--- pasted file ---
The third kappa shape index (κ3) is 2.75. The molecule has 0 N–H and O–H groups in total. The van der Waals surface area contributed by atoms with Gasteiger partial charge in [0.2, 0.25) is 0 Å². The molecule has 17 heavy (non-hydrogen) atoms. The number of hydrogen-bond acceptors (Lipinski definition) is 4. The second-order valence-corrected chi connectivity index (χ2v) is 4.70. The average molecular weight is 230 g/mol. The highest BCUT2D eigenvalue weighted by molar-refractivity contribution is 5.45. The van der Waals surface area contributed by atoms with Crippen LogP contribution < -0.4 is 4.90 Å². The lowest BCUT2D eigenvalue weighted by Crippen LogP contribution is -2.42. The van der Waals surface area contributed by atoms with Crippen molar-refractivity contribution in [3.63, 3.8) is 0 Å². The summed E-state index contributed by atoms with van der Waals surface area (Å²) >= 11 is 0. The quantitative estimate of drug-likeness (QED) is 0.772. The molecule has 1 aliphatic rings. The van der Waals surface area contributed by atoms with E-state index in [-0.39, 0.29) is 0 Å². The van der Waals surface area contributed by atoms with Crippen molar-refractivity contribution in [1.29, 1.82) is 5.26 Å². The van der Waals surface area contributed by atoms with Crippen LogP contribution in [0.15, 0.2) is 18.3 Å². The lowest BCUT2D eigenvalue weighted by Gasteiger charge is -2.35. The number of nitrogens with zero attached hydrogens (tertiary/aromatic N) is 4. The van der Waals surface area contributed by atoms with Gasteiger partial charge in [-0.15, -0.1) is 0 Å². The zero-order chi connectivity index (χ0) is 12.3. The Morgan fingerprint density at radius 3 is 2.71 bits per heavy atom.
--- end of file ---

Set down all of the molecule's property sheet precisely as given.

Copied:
The third kappa shape index (κ3) is 2.75. The molecule has 0 N–H and O–H groups in total. The van der Waals surface area contributed by atoms with Gasteiger partial charge in [0.2, 0.25) is 0 Å². The molecule has 17 heavy (non-hydrogen) atoms. The number of hydrogen-bond acceptors (Lipinski definition) is 4. The second-order valence-corrected chi connectivity index (χ2v) is 4.70. The average molecular weight is 230 g/mol. The highest BCUT2D eigenvalue weighted by molar-refractivity contribution is 5.45. The van der Waals surface area contributed by atoms with Crippen LogP contribution < -0.4 is 4.90 Å². The lowest BCUT2D eigenvalue weighted by Crippen LogP contribution is -2.42. The van der Waals surface area contributed by atoms with Crippen molar-refractivity contribution in [3.63, 3.8) is 0 Å². The summed E-state index contributed by atoms with van der Waals surface area (Å²) >= 11 is 0. The quantitative estimate of drug-likeness (QED) is 0.772. The molecule has 1 aliphatic rings. The van der Waals surface area contributed by atoms with E-state index in [-0.39, 0.29) is 0 Å². The van der Waals surface area contributed by atoms with Crippen molar-refractivity contribution in [1.29, 1.82) is 5.26 Å². The van der Waals surface area contributed by atoms with Crippen LogP contribution in [0.15, 0.2) is 18.3 Å². The lowest BCUT2D eigenvalue weighted by Gasteiger charge is -2.35. The number of nitrogens with zero attached hydrogens (tertiary/aromatic N) is 4. The van der Waals surface area contributed by atoms with Gasteiger partial charge in [-0.15, -0.1) is 0 Å². The zero-order chi connectivity index (χ0) is 12.3. The Morgan fingerprint density at radius 3 is 2.71 bits per heavy atom.